1 About then, Hezekiah fell ill and was at the point of death. The prophet Isaiah son of Amoz came and said to him, 'Yahweh says this, "Put your affairs in order, for you are going to die, you will not live." '
2 Hezekiah turned his face to the wall and addressed this prayer to Yahweh,
3 'Ah, Yahweh, remember, I beg you, that I have behaved faithfully and with sincerity of heart in your presence and done what you regard as right.' And Hezekiah shed many tears.
4 Then the word of Yahweh came to Isaiah,
5 'Go and say to Hezekiah, "Yahweh, the God of your ancestor David, says this: I have heard your prayer and seen your tears. I shall cure you: in three days' time you will go up to the Temple of Yahweh. I shall add fifteen years to your life.
9 Canticle of Hezekiah king of Judah after his illness and recovery.
10 I thought: In the noon of my life I am to depart. At the gates of Sheol I shall be held for the rest of my days.
11 I thought: I shall never see Yahweh again in the land of the living, I shall never see again a single one of those who live on earth.
17 At once, my bitterness turns to well-being. For you have preserved my soul from the pit of nothingness, you have thrust all my sins behind you.
18 For Sheol cannot praise you, nor Death celebrate you; those who go down to the pit can hope no longer in your constancy.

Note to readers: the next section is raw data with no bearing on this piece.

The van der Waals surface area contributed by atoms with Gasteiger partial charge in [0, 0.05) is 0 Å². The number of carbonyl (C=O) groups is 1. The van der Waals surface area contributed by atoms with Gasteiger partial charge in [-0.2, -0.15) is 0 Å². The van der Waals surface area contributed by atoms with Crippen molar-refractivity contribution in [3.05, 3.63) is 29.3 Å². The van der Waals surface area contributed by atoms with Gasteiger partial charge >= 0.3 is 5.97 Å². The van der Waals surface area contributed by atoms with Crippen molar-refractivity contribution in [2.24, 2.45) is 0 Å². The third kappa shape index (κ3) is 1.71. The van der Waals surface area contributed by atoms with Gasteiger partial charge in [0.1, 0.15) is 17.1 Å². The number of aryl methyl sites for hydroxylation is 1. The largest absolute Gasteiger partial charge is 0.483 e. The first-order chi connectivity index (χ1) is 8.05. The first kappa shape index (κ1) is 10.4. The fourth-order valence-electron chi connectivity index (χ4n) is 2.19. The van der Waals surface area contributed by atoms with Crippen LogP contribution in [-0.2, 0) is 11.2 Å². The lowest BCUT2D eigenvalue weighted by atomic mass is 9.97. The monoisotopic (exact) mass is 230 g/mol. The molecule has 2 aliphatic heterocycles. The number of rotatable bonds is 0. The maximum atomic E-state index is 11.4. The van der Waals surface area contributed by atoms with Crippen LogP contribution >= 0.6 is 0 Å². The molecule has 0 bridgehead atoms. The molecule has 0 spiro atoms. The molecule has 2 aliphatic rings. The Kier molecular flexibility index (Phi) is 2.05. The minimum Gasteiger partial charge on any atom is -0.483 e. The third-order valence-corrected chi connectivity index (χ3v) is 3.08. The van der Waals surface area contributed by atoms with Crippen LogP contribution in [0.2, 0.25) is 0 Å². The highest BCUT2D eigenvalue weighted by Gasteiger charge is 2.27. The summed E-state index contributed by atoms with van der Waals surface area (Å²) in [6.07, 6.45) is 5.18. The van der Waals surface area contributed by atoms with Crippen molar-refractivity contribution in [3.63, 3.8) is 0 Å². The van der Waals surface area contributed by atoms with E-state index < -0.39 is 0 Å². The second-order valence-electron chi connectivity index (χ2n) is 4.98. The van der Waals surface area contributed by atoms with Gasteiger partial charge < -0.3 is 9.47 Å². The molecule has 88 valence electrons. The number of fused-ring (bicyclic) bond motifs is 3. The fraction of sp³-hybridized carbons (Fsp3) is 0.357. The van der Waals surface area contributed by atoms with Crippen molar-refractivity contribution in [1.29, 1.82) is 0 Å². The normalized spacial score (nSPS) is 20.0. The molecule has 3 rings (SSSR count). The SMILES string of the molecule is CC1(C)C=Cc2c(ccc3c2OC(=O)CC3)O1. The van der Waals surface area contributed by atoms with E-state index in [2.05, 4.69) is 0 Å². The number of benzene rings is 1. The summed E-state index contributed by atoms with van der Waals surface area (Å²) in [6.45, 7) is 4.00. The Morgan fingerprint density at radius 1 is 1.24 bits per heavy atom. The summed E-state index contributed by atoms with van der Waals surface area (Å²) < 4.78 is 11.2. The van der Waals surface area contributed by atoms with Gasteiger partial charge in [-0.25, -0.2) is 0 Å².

22 Hezekiah said, 'What is the sign to tell me that I shall be going up to the Temple of Yahweh?'
Reading 1, Jeremiah 1:17-19: 17 'As for you, prepare yourself for action. Stand up and ... Responsorial Psalm, Psalms 71:1-2, 3-4, 5-6, 15, 17: 1 In you, Yahweh, I take refuge, I ... continue readingMore Daily Readings
The New Jerusalem Bible (NJB) is a Catholic translation of the Bible published in 1985. The New Jerusalem Bible (NJB) has become the most widely used Roman Catholic Bible outside of the United States. It has the imprimatur of Cardinal George Basil Hume.
Like its predecessor, the Jerusalem Bible, the New Jerusalem Bible (NJB) version is translated "directly from the Hebrew, Greek or Aramaic." The 1973 French translation, the Bible de Jerusalem, is followed only "where the text admits to more than one interpretation." Introductions and notes, with some modifications, are taken from the Bible de Jerusalem.
Source: The Very Reverend Dom (Joseph) Henry Wansbrough, OSB, MA (Oxon), STL (Fribourg), LSS (Rome), a monk of Ampleforth Abbey and a biblical scholar. He was General Editor of the New Jerusalem Bible. "New Jerusalem Bible, Regular Edition", pg. v.